Wednesday, Aug. 22, 2007

Downtown ‘red’ means ‘ready to serve’

Clean and Safe Team members are there to help

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Laurie DeWitt⁄The Gazette
Wheaton Safe Team members Said Said and supervisor Kevin Glenn patrol Reedie Avenue east of Georgia Avenue on Monday afternoon. Members of the Safe Team will escort residents to their cars, and Clean Team members take care of landscaping and other maintenance.
Said Said was walking along Price Avenue on Monday when he got a call on his radio. A fellow Wheaton Clean and Safe Team member had been asked by a passerby for directions to the nearest U-Haul facility, and within seconds, Said was able to help.

Giving directions is one of Said’s duties as he and other team members patrol the streets of Wheaton’s central business district.

Said and other team members wear bright red shirts, black pants and a badge. While Said is not part of law enforcement, he is trained in handling emergencies, security and customer service.

‘‘I can honestly say about this job that it carries over,” he said. ‘‘I was a nice person, but when you’re doing this every day, [you’re] used to calling people ‘sir’ and ‘ma’am.’”

Courtesy is an important part of Said’s job. He accompanies people walking from their businesses to their cars or from the Metro to a parking garage. He also visits businesses to make sure owners, employees and customers are aware of his presence.

In his two years on the Clean and Safe Team, Said has seen the area improve. Public drunkenness in the daytime has become rare.

‘‘Some days are boring here,” he said.

On a gray afternoon, Said strolled among those walking to and from work, others waiting at bus stops and teenagers enjoying the last days of summer before the burdens of school and homework became reality again. There were no public drunks, no people hiding in the alleys, but instead mostly working people who were going about their lives.

As Said walked near the corner of Ennalls and Grandview avenues, he noticed a homeless man he often sees in Wheaton. In the winter months when shelters are open, he tries his best to offer the homeless a place to stay or eat, but in the summer months if people are not doing anything illegal, there isn’t much he can do.

‘‘I try to help, but they don’t want the help,” he said.

The Wheaton Clean and Safe Team began in 2001 to combat ‘‘nuisance crimes” in the area such as public drunkenness, urination and graffiti. The team has since increased its numbers and expanded its hours from five days to seven days a week.

The county employees are split in two groups – the Clean Team is in charge of landscaping and cleaning up Wheaton, while the Safe Team is in charge of security and concierge services. Members can travel on foot, on bike or in a vehicle while working to improve quality-of-life issues people often complain about in urban areas.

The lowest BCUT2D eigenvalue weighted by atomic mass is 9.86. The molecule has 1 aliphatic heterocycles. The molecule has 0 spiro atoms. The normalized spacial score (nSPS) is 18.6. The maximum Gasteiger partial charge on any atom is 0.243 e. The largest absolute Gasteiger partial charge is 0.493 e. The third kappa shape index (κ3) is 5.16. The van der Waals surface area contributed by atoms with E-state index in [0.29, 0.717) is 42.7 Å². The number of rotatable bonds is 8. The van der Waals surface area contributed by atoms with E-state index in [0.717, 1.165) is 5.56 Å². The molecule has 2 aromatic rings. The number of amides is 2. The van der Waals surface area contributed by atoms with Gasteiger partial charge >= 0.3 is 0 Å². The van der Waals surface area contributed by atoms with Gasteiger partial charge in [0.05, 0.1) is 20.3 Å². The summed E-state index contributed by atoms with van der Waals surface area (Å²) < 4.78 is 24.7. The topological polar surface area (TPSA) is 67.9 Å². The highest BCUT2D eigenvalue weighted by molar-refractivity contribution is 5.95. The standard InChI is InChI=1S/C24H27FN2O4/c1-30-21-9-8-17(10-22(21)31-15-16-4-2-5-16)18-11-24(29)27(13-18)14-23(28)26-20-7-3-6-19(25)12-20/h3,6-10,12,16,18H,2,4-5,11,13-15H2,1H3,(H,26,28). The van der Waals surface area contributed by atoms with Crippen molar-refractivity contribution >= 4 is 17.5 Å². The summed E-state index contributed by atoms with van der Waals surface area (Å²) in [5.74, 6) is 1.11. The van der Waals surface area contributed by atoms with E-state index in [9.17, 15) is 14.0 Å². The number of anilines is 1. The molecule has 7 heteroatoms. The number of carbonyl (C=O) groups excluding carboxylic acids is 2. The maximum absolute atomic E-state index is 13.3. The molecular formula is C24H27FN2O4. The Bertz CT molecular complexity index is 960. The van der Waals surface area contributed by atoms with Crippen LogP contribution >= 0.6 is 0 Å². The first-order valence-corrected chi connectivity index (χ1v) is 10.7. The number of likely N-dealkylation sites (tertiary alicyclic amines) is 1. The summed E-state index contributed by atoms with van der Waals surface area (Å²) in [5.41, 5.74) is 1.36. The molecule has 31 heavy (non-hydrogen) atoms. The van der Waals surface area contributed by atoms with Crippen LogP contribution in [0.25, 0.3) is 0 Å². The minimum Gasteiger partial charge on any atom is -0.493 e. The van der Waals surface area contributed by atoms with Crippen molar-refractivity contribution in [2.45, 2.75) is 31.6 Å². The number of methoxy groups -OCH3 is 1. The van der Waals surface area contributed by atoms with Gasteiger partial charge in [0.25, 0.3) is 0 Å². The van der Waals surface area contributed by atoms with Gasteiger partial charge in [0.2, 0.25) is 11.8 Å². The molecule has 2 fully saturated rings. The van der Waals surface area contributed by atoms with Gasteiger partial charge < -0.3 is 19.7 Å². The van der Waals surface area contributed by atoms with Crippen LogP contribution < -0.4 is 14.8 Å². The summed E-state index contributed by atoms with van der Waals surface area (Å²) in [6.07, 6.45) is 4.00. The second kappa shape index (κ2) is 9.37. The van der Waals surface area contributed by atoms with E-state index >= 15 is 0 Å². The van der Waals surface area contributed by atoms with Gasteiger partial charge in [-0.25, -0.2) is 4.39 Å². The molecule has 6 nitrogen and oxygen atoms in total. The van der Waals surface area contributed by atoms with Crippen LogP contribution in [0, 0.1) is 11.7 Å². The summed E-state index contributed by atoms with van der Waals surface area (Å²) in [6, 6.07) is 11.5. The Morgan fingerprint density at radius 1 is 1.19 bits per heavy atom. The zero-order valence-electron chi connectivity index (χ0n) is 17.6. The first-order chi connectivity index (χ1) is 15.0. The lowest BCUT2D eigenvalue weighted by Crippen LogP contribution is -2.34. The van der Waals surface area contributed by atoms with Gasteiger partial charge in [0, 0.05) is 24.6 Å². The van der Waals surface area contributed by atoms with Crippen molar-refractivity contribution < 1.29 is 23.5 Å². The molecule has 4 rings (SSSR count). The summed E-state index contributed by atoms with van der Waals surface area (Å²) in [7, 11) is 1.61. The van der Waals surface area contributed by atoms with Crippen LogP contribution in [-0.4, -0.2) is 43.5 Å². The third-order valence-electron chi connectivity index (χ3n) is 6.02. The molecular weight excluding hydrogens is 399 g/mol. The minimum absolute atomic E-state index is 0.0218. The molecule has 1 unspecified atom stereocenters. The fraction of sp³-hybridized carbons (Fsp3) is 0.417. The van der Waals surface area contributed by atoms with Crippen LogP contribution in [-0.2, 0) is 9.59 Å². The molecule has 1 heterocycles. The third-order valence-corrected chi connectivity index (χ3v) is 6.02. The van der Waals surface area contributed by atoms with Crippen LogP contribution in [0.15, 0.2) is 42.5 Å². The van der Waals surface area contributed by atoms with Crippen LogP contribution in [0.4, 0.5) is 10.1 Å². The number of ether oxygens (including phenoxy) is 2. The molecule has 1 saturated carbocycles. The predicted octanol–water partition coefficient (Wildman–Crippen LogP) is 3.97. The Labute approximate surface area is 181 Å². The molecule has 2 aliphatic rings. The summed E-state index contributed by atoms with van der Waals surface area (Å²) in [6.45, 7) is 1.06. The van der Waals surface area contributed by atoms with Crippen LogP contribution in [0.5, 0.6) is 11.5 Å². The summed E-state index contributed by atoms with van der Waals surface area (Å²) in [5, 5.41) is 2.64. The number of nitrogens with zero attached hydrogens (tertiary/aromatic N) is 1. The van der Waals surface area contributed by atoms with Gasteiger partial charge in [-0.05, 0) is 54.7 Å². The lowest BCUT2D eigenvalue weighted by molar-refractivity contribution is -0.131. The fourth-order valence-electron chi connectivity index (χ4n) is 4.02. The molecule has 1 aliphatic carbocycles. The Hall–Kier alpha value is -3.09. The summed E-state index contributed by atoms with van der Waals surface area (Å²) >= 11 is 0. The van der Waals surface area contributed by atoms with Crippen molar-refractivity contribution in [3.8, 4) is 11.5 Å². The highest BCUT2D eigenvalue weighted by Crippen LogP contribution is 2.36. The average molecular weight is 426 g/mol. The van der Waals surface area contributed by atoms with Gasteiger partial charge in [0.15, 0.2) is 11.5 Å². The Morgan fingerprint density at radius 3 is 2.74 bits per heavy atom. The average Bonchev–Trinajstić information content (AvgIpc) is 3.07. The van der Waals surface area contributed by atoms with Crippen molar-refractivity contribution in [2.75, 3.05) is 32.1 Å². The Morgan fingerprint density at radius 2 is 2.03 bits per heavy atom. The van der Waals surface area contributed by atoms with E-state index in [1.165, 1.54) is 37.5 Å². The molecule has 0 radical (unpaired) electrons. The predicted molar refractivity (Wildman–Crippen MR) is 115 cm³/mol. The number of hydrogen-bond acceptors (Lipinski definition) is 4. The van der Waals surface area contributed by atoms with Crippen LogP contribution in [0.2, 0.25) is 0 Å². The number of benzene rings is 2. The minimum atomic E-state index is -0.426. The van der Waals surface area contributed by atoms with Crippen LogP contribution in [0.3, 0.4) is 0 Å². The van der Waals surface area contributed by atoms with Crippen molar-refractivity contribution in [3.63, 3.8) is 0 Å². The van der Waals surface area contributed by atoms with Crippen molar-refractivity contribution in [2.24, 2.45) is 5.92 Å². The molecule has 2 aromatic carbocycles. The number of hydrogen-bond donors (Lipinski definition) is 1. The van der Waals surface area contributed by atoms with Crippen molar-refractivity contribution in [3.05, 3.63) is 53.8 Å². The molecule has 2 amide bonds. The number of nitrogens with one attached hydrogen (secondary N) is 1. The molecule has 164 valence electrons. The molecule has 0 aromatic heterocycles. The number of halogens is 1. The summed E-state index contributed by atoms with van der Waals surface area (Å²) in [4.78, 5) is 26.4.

The county funds the Wheaton Clean and Safe Team, which has a budget of about $1 million.

Eddie Man, a 21-year-old college student who is also on the Safe Team, said that while most of his duties including escorting people, answering questions and sometimes even jump-starting cars, one of the most fulfilling aspects of his job came when he and another team member helped a woman after she accidentally locked her keys in her running car while her children were inside.

Supervisor Kevin Glenn said he has been with the Safe Team since it began. What had been an informal group of people learning how to clean up Wheaton, talk to customers and find their way around the busy downtown has turned into a well-run organization, Glenn said.

‘‘When I first started here, Wheaton was kind of rough,” he said.

Glenn said the ‘‘red shirts,” as they are known by the workers and residents, enhance the feeling that downtown Wheaton is safe.

The Clean and Safe Team is primarily concerned with educating the public, Glenn said. When members see things that are illegal or criminal, they first try to talk to people and let them know what they are doing is wrong before calling the police.

While having a background in security is helpful, Glenn said any person hoping to become part of the Clean and Safe Team must have people skills. While new employees are always trained, Glenn said members attend classes, workshops and seminars throughout the year.

Residents and business owners say that the Clean and Safe Team has been a tremendous asset.

Marian Fryer, a longtime resident in Wheaton and member of the Wheaton Urban District Advisory Committee, said she advocated for the Clean and Safe Team years ago and thought it was one of the best services the county could provide downtown Wheaton.

‘‘[The county] has been very adamant about getting people who are caring and take pride in what they do,” she said. ‘‘That is key in this area.”

Lenny Ung, owner of Hung Phat Grocery Store on Fern Street, said that he is proud of the county for providing the team for downtown Wheaton and feels safer knowing they are around.

‘‘All these guys are great,” Ung said. ‘‘They care about the businesses and care about the community.”

Clean and Safe Team

The Wheaton Clean and Safe Team is available for services such as giving directions, offering escort, providing vehicle assistance and removing trash and graffiti. To contact a member 7 a.m. to 11:30 p.m. Monday through Friday, 1 p.m. to 11:30 p.m. Saturday, or 10 a.m. to 8:30 p.m. Sunday, call 240-777-8120.